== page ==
Understanding Daemons

A good primer on what services/daemons are, how they’re implemented and how “forking” works exactly. Lots of C-code examples, too.

The UNIX who command

A peak under the hood of the who command: where does it get its data from?

What Shell Am I Using?

A surprising rabbit-hole (with the basics of Linux troubleshooting tooling) to finding out what shell you’re running. I mean really know what shell you’re running.

Don’t trust default timeouts

“Modern applications don’t crash; they hang." I’ve long felt that soft failures, like timeouts, are much worse to debug and fix that hard failures - crashes, segfaults, exceptions. At least the latter gives you clear indications where the problem lies.

Things you didn’t know you could diff in GitHub

If GitHub is your daily driver or you’ve contributed to open source at some point, you’ve probably seen the comparison screen before. You can compare a lot in there, but most of it isn’t available in the UI. Here are a few tricks you probably didn’t know about.

Understanding DNSβ€”anatomy of a BIND zone file

If you want to be a sysadmin or network administrator of any kind, there’s a fundamental technology you really need to understand: DNS, the Domain Name System.

How to take back control of /etc/resolv.conf on Linux

There are a number of programs that wants to automatically manage and handle the DNS name server and resolution configuration file at /etc/resolv.conf. In some situations you may want to manage this file yourself.

How NAT traversal works

How we can get through NATs (Network Address Translators) and connect devices directly to each other, no matter what’s standing between them? This is a clear and well-written deep dive into NAT traversal.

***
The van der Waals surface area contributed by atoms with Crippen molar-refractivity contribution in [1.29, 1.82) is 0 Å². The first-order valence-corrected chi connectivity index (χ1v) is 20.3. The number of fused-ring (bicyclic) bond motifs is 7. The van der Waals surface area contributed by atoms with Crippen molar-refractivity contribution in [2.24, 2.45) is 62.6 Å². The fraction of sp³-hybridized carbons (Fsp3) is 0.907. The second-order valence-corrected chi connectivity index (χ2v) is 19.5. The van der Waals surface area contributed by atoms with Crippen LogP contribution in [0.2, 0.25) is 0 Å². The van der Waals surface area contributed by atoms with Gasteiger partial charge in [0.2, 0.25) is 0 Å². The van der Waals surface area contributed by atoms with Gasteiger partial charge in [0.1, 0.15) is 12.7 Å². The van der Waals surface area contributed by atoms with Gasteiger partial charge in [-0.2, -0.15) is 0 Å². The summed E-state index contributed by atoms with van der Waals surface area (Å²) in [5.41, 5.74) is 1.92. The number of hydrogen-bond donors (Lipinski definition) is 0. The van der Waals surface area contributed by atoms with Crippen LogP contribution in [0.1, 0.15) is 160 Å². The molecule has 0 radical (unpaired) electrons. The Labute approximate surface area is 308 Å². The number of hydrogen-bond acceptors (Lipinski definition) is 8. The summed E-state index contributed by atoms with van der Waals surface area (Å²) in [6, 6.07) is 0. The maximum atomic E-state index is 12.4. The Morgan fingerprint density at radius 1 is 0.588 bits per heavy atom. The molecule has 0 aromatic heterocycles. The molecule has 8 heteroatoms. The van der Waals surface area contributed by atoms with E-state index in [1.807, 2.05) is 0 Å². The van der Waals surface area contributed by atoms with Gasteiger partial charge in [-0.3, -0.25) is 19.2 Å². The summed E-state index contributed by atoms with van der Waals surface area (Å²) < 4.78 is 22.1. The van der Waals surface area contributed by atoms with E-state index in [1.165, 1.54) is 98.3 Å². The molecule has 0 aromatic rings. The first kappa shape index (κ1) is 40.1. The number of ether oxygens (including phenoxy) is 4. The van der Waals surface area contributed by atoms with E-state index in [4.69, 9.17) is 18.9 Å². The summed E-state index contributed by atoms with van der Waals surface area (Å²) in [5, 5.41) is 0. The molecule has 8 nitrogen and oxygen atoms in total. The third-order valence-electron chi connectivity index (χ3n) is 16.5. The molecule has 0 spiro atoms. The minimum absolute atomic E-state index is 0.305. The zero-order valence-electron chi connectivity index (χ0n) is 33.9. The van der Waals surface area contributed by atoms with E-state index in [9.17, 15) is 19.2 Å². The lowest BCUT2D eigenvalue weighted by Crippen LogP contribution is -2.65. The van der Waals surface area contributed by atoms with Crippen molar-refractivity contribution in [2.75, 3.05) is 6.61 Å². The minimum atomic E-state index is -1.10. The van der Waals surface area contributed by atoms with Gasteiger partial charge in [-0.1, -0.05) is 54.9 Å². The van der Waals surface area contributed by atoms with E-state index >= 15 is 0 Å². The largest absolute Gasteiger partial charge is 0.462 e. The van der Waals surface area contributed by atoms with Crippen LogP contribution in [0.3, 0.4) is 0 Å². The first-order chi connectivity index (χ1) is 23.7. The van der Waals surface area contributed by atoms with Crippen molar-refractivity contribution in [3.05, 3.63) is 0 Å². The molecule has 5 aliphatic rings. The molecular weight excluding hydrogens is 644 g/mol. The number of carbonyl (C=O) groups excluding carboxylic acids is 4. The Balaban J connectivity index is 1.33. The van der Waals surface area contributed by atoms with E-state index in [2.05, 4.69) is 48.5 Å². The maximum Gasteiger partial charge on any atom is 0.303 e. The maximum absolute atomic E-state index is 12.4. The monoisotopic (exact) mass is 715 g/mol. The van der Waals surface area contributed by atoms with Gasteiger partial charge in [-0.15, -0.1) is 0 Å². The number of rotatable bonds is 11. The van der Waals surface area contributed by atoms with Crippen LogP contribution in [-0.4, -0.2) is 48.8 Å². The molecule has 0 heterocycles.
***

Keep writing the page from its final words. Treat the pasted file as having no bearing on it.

Jobs πŸ“‡

I received very good feedback on this job section, so it’s here to stay! Maybe you’re looking to start working closer to home, to reduce your commute? Or want to work with exciting new technology? Have a look at the companies below.

If you want to advertise your job opening here, have a look at the sponsorship section on the website and get in touch.

IT System Admin at WebSupport

Do you want to be in charge of one of the largest infrastructures in CEE? Join us in developing online world. Working as an IT System Administrator will deepen your knowledge of OS Linux, architecture of large solutions and administration of systems that host over 160.000 domains.

Location: Bratislava, Prague

Technical campaigner at WeMove.EU

You’ll work on the software (mostly open-source) and server operation for our online campaigning activities towards a Europe that puts people and the planet first. The stack includes Ruby, Python, PHP, Javascript, SQL, Docker, Ansible and you will interact with humans.

Location: Anywhere in the EU



Want to subscribe to the cron.weekly newsletter?

I write a weekly-ish newsletter on Linux, open source & webdevelopment called cron.weekly.

It features the latest news, guides & tutorials and new open source projects. You can sign up via email below.

No spam. Just some good, practical Linux & open source content.